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Dallas Cowboys News & Notes: "2013 Rookie Class To Contribute Right Off The Bat"

Latest Dallas Cowboys headlines: The 2013 draft class could challenge for some serious playing time if early camp results are anything to go by, Jason Hatcher seems to be taking Garrett's call for more leadership to heart, and Tony Romo tells an anecdote about Bill Parcells.

"Travis Frederick really looked like a seven-year veteran."
"Travis Frederick really looked like a seven-year veteran."

Rookie class is going to contribute right off the bat - B. Broaddus,
If you are contemplating the status of the 2013 rookie class, Broaddus delivers an article just for you. Among other things, Broaddus writes that DeVonte Holloman is impressing in coverage, that J.J. Wilcox looks to be ahead of Matt Johnson on the depth chart, and that Joseph Randle is being very physical. This leads Broaddus to the following conclusion:

"We have seen it at two other spots, center and third receiver. It appears that this rookie class is going to contribute right off the bat."

5 Wonders: Rookie class looks good - Todd Archer - ESPN Dallas
In an article published at the exact same time as this Cowboys News post (and which I've added to this post subsequently), Todd Archer comes to the same conclusion as Bryan Broaddus in the linked article above.

I wonder whether we’re seeing a rookie class that could be a lot more productive than last season's. The 2012 class was hurt by injuries (Kyle Wilber, Matt Johnson, Danny Coale, Caleb McSurdy) with only Morris Claiborne and Tyrone Crawford playing big roles for a full season.

Two weeks into camp, Travis Frederick is a starter, Gavin Escobar and Terrance Williams have big offensive roles, and J.J. Wilcox could be a starter and a main special-teams guy. B.W. Webb and Joseph Randle could develop into role players as well.

The Cowboys needed an infusion of young talent, and so far so good with the draft picks. Before you (or I) get carried away, let’s see them in games, but this is a good start.

Tyron Smith is a block of granite; Travis Frederick plays like a veteran - J. Sullivan,
In a collection of random thoughts about Sunday's scrimmage, Sully offers this take on Travis Frederick:

Really focused on the 15 minutes or so when the lines went against each other. No skill position players, no 11-on-11 or even 7-7, just the lines. Some quick hits: Guard Nate Livings struggled, as did Phil Costa as the second-team center; Tyron Smith was a block of granite at left tackle and rookie Travis Frederick really looked like a seven-year veteran. Again, everyone stop with him playing some guard and competing for the center gig. He’s not. He’s the starting center and will be for the next decade.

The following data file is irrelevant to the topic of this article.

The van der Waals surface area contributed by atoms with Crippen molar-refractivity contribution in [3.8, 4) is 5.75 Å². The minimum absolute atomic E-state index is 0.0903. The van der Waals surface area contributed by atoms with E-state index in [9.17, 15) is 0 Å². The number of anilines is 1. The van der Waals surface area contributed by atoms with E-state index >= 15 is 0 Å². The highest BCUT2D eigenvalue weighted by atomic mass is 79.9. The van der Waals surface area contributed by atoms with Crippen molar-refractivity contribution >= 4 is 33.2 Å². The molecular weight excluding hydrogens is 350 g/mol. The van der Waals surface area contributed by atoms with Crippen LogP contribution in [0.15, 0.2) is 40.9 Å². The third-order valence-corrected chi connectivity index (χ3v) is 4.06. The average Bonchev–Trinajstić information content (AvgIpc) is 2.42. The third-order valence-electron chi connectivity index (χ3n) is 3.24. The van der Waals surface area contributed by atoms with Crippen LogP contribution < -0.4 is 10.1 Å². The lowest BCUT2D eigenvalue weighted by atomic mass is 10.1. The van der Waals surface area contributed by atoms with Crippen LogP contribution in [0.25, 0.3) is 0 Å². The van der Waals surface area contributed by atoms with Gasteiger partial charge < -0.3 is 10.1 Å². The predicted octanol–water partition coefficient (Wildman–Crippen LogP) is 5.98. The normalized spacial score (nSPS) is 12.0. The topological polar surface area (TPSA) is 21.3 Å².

Dallas Cowboys rookie Terrance Williams starts to look like playmaker - Tim MacMahon ESPN Dallas
Terrance Williams has been getting a lot of positive press over the last few days, and MacMahon summarizes how Williams had a rough start to camp but has since come on strong:

There’s no question that the 6-foot-2, 200-pound Williams has the ability to be a deep threat. He led the nation with 1,832 yards as a Baylor senior, averaging 18.9 yards per catch. He’s provided glimpses of his ball skills and ability to get deep during camp.

The challenge for Williams, who should see a ton of single coverage as the Cowboys’ third receiver, is getting off the line of scrimmage against cornerbacks who are stronger, smarter, faster and tougher than the dudes he torched in the Big 12.

Randle Looks, Feels More Comfortable Wearing Pads - N. Eatman,
I instantly regress to the level of a snickering 13-year old teenager when I read a headline like that, but that's a different issue. Nick Eatman writes that while Randle has missed a lot of time so far this offseason due to his thumb injury, he's showing up more lately, especially during Sunday’s Blue-White scrimmage in which he had a few impressive runs, including one touchdown from about 20 yards out.